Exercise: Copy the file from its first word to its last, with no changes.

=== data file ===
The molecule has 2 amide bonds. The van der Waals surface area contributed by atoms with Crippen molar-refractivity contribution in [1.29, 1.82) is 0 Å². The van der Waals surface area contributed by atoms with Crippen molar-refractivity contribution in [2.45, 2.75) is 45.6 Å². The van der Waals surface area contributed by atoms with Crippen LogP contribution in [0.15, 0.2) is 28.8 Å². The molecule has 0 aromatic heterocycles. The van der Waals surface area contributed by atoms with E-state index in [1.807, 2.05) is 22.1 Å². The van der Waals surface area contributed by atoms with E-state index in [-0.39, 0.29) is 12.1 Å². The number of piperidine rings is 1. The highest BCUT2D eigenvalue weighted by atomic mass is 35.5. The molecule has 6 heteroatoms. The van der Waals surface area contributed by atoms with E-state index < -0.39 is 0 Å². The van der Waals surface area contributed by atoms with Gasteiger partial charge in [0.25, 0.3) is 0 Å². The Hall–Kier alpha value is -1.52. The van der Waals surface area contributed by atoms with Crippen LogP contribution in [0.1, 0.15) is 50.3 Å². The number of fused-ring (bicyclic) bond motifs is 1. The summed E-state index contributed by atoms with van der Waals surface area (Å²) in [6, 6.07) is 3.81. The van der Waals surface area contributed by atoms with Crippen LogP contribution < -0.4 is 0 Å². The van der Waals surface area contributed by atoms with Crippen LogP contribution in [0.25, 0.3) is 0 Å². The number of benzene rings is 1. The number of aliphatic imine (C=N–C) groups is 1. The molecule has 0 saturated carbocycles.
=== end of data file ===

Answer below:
The molecule has 2 amide bonds. The van der Waals surface area contributed by atoms with Crippen molar-refractivity contribution in [1.29, 1.82) is 0 Å². The van der Waals surface area contributed by atoms with Crippen molar-refractivity contribution in [2.45, 2.75) is 45.6 Å². The van der Waals surface area contributed by atoms with Crippen LogP contribution in [0.15, 0.2) is 28.8 Å². The molecule has 0 aromatic heterocycles. The van der Waals surface area contributed by atoms with E-state index in [1.807, 2.05) is 22.1 Å². The van der Waals surface area contributed by atoms with E-state index in [-0.39, 0.29) is 12.1 Å². The number of piperidine rings is 1. The highest BCUT2D eigenvalue weighted by atomic mass is 35.5. The molecule has 6 heteroatoms. The van der Waals surface area contributed by atoms with E-state index < -0.39 is 0 Å². The van der Waals surface area contributed by atoms with Gasteiger partial charge in [0.25, 0.3) is 0 Å². The Hall–Kier alpha value is -1.52. The van der Waals surface area contributed by atoms with Crippen LogP contribution in [0.1, 0.15) is 50.3 Å². The number of fused-ring (bicyclic) bond motifs is 1. The summed E-state index contributed by atoms with van der Waals surface area (Å²) in [6, 6.07) is 3.81. The van der Waals surface area contributed by atoms with Crippen LogP contribution < -0.4 is 0 Å². The van der Waals surface area contributed by atoms with Crippen LogP contribution in [0.25, 0.3) is 0 Å². The number of benzene rings is 1. The number of aliphatic imine (C=N–C) groups is 1. The molecule has 0 saturated carbocycles.